Resignation from a general partnership (recommended format)
What's a resignation from a general partnership (recommended format) and when do you need it?
This is a standard resignation letter for a partner in a general partnership to exit that business. If you are looking for a resignation letter template for a limited liability partnership (an LLP), you’ll need our separate template for that purpose.
The letter is drafted as a deed, which means that the resigning member will need to have it witnessed.
Why is it done by deed? Deeds are contracts, but they have more exacting signature provisions, incorporating witnesses of signatures, which means they tend to be used in certain circumstances where a straightforward contract would be considered insufficient. The point of including the witnesses is to make clear, unequivocally, that both the signing parties fully understood what they were signing and that they intended to agree to the terms set out in the deed. Powers of attorney, transfers of property and other valuable items will usually be done by way of a deed.
Setting up a partnership, joining or leaving one is also a situation where a deed is considered appropriate, to evidence that the persons identified as partners fully intended to commit to the obligations and responsibilities of partners in this business – some of which may well endure after the partner leaves.
The partnership deed, which forms the contract between the partner and the partnership, may well include a notice period for resigning partners. You’ll need to check what this sets out. Our template letter includes the drafting options and guidance notes to ensure you’re including the relevant detail.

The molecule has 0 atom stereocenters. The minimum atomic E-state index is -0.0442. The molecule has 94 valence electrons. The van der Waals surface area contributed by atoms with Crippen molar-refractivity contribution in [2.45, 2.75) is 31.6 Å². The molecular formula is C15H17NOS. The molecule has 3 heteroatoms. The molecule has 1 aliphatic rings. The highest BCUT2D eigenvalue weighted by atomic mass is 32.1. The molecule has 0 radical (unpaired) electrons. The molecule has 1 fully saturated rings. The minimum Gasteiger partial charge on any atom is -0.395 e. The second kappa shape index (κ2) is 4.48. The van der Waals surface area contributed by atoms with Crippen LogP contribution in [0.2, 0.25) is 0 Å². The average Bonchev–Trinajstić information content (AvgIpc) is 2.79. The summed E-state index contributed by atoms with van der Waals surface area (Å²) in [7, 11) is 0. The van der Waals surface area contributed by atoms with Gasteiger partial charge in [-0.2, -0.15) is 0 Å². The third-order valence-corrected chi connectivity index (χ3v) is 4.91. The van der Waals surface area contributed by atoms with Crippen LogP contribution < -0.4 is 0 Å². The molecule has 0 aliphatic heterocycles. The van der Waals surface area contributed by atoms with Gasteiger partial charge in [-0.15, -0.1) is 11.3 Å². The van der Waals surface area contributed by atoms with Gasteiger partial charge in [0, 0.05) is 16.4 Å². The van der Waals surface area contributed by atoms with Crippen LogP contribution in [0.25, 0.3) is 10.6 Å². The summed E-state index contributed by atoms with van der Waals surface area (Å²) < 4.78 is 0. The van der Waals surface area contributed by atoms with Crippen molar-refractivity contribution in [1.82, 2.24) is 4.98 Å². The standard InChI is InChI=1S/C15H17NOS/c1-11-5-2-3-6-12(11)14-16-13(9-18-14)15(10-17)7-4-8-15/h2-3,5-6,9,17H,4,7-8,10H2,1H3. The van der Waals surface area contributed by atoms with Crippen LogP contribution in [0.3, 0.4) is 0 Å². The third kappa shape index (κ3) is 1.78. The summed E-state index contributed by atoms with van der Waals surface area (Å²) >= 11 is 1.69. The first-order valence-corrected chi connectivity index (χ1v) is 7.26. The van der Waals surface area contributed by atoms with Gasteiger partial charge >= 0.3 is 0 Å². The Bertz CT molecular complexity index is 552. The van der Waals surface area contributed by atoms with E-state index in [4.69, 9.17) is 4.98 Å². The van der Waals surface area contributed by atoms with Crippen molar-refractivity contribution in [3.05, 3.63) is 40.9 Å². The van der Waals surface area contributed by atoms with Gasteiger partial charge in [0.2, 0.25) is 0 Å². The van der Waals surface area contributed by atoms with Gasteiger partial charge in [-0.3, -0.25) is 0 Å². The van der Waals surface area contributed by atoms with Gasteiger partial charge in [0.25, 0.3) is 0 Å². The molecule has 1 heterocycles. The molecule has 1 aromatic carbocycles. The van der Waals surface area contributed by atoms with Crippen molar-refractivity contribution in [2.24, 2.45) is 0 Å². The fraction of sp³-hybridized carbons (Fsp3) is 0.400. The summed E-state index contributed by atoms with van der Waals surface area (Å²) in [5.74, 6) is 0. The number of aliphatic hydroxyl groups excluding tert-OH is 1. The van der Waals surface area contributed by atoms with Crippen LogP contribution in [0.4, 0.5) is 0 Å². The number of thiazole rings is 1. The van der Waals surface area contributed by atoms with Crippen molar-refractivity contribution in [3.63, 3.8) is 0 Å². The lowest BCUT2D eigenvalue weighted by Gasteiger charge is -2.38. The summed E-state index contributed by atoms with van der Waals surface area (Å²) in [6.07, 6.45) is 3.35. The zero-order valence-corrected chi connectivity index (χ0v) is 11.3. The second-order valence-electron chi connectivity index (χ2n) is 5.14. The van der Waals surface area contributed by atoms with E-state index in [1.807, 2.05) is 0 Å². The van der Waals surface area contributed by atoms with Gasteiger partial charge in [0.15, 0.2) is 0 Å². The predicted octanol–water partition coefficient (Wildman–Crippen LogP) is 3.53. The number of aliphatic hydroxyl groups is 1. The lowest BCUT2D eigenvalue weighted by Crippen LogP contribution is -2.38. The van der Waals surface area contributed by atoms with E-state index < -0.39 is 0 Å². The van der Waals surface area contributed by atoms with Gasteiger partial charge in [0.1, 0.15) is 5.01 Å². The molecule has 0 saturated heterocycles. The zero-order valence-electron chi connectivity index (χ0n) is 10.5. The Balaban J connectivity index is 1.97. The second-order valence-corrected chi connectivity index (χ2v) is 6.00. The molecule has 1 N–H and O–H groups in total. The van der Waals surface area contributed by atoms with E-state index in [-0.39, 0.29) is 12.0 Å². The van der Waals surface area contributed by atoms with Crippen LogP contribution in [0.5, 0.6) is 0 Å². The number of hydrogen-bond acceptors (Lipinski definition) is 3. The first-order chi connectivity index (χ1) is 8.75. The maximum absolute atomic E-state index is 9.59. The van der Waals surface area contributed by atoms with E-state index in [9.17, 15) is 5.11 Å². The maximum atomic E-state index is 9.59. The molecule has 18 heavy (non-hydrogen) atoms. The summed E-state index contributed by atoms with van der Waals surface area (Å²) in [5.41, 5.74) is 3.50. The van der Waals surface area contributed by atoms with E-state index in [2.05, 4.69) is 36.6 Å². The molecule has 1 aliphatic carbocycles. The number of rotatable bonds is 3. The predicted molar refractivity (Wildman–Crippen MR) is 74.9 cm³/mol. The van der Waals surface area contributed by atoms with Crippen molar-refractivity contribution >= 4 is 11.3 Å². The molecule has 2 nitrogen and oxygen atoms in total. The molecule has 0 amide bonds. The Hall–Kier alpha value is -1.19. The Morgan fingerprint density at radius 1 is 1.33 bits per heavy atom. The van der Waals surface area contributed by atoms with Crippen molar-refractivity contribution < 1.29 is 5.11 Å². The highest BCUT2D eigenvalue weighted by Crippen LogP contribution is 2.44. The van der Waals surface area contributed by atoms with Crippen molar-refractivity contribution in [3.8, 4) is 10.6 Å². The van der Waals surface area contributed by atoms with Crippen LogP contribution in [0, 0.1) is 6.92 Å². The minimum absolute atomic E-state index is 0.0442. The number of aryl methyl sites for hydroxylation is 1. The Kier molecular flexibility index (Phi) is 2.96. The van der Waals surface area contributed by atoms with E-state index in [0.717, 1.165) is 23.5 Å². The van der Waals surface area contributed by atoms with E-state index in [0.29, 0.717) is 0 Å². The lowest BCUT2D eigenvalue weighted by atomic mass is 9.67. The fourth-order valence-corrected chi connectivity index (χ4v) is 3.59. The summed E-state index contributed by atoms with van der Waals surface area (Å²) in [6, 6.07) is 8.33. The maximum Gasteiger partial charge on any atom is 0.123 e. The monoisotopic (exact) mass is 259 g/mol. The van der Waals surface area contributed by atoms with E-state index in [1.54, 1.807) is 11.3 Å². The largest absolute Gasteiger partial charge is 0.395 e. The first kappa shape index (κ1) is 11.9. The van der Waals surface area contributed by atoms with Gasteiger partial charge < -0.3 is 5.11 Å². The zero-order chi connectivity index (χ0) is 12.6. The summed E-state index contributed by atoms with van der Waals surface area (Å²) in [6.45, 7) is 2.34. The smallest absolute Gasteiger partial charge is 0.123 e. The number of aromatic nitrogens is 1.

What else might you need?
LLPs and general partnerships are very different business models and different legal rules apply to each of them. (Our guides to how to set up an LLP and how to set up as a general partnership explain a lot more about this.)
You’ll need to check the overall partnership agreement and potentially also the partner’s deed of adherence to that partnership agreement, to see what notice period and other terms will apply to the resignation event.
A deed of adherence might be relevant here if the resigning partner is not one of the original partners to the partnership. (While the partnership agreement governs the original set up and the original partners forming the partnership, the deed of adherence will bind, on the same terms, any new partners who join after the partnership was formed.)
For example, the partner might be under restrictive covenants, affecting what they may immediately be able to do next, and there will be provisions affecting pay and capital contributions (if the partner has made any – which is commonly the case). There may also be tax and other financial liabilities bound up in the resignation event, for which the outgoing partner will want release and the partnership will want to review carefully, depending on the circumstances of the resignation.
If you have any questions at any stage, just select our speak to a lawyer feature, and we’ll match you with one of our experts who can consider your particular intentions and make drafting or other recommendations.